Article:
All the Facts About Glaucoma in Cats

PetGuide
PetGuide logo

Glaucoma in cats is a condition that affects the eyes of felines, just like it can affect the eyes of humans. Knowing what it is and what its symptoms are could help you recognize it so that you can give your pet the appropriate treatments.

What Is Feline Glaucoma?

Glaucoma, which could occur in one eye or both, develops when the fluid within the eye doesn’t drain as it should. Basically, the fluid starts to accumulate and it puts pressure on the optic nerve. The pressure ultimately causes nerve damage, adversely affecting vision. As the disease progresses without any form of treatment, it could result in your cat becoming partially or completely blind.

The Two Types of Glaucoma

A cat could be diagnosed with primary glaucoma or secondary glaucoma.

Primary glaucoma is inherited, and it is often associated with certain breeds, such as Siamese and Burmese kitties. It is considered relatively rare, but cats who have it will typically have symptoms in both eyes.

Secondary glaucoma, on the other hand, is more common, and it could occur in either one eye or both eyes. It also isn’t as predictable, as a kitty might end up developing severe glaucoma in one eye but never have problems with the other eye.

Related: A Short Guide to Feline Eye Care

The Causes of Glaucoma in Cats

Glaucoma could be caused by uveitis, which is a serious inflammation of the eye that forms protein and debris, which then block the eye’s drainage ducts. This causes the fluid to build up, resulting in the excess pressure. Uveitis could be caused by conditions that include FIV (feline immunodeficiency virus), FeLV (feline leukemia virus), toxoplasmosis, and FIP (feline infectious peritonitis).

Glaucoma could also be caused by a dislocation of the lens of the eye, particularly when it falls forward and prevents proper drainage of fluid, as well as tumors, a ruptured lens, and bleeding in the eye.

What Are the Symptoms of Glaucoma?

It could be difficult to recognize the signs that your cat is suffering with glaucoma because symptoms could be quite subtle and the progression of the disease could take place slowly. However, you might notice that your cat is in pain. She might keep an eye partially closed or she might rub her eye or avoid being petted in the area around the eye.

You might also notice that your cat’s eye has gotten cloudier or larger. More specifically, the cornea (which is the clear part of your cat’s eye) might appear bluish or cloudy. One eye might start to appear bigger than the other, particularly as the pressure within the eye increases, and the white of the eye might appear bloodshot/red or swollen.

Related: 7 Common Cat Health Problems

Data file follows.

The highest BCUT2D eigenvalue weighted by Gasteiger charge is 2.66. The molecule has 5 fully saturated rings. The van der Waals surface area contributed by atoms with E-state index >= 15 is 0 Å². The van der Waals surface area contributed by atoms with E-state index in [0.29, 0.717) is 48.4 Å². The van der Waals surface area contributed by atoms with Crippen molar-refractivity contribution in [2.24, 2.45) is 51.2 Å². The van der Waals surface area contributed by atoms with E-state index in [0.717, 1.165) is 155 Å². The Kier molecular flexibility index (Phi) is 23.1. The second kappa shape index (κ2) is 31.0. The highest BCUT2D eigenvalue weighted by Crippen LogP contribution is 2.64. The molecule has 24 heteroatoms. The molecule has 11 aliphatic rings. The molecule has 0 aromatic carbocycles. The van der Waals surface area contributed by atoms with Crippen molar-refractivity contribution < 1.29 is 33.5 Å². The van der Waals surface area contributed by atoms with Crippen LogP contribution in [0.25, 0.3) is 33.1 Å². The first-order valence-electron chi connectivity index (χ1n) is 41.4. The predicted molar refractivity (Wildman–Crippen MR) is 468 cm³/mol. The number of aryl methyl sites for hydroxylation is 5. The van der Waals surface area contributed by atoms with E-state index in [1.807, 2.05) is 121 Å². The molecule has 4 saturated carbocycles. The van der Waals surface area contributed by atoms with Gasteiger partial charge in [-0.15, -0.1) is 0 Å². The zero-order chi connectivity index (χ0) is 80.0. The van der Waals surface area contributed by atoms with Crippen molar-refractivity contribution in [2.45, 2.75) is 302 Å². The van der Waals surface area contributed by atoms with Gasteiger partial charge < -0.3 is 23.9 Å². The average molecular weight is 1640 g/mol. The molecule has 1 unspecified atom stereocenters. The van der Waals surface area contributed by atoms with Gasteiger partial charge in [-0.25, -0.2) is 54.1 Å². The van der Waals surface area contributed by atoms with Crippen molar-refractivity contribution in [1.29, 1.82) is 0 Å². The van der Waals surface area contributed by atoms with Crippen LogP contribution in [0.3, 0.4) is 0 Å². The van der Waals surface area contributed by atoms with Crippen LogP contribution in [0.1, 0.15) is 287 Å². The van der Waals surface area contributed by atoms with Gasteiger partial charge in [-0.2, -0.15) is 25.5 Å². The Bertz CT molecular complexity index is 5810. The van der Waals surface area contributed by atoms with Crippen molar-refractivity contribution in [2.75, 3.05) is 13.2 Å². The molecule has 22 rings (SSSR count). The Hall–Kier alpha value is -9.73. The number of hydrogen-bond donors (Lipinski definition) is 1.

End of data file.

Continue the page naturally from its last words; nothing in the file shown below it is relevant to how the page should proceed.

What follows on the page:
Other symptoms might include a dilated pupil that doesn’t react to light, squinting, behavioral changes, or a clear, watery discharge. And as your cat’s vision decreases, you may also pick up on signs that she is going blind.

It’s important to note that these symptoms could occur suddenly when acute glaucoma is to blame, or they can occur more slowly with chronic glaucoma. Acute glaucoma is considered an emergency, so taking your cat to the vet for immediate diagnosis and treatment is necessary.

What Are the Treatments for Glaucoma in Cats?

To diagnose this disease, your vet will perform a thorough examination and use a tonometer to check for glaucoma in the eyes. A tonometer will use a puff of air to measure the pressure within each eye. If your vet finds that the pressure is too high and your cat is showing signs of vision loss, he may diagnose your cat with glaucoma, and he may even order more tests using gonioscopy to figure out how well the fluid is draining from the eye.

Once your cat is diagnosed with glaucoma, the goal will be to reduce the eye pressure as efficiently as possible. And if your vet is able to figure out the underlying cause, treating that will also be necessary.

Your vet might prescribe remedies to reduce pain, as well as eye drops that contain ingredients like timolol or dorzolamide to help reduce pressure in the eye. He might also recommend steroids to reduce inflammation, or medications that could decrease the production of fluid while promoting drainage. These treatments might also slow down the vision loss.

In some cases, a vet might suggest surgery to reduce eye pressure. Also, removing the affected eye(s) might be recommended if other treatments are ineffective.

Long-term treatments might be necessary, and prognosis will ultimately depend upon the underlying cause of the glaucoma and the effectiveness of the treatments that are provided by your vet.

See Your Vet for Advice

If you notice that your cat’s behavior has changed, her eyes look different, or her vision seems impaired, it’s strongly recommended that you seek help from your vet. With proper treatment, you can help your cat feel better if she is diagnosed with glaucoma.


Comments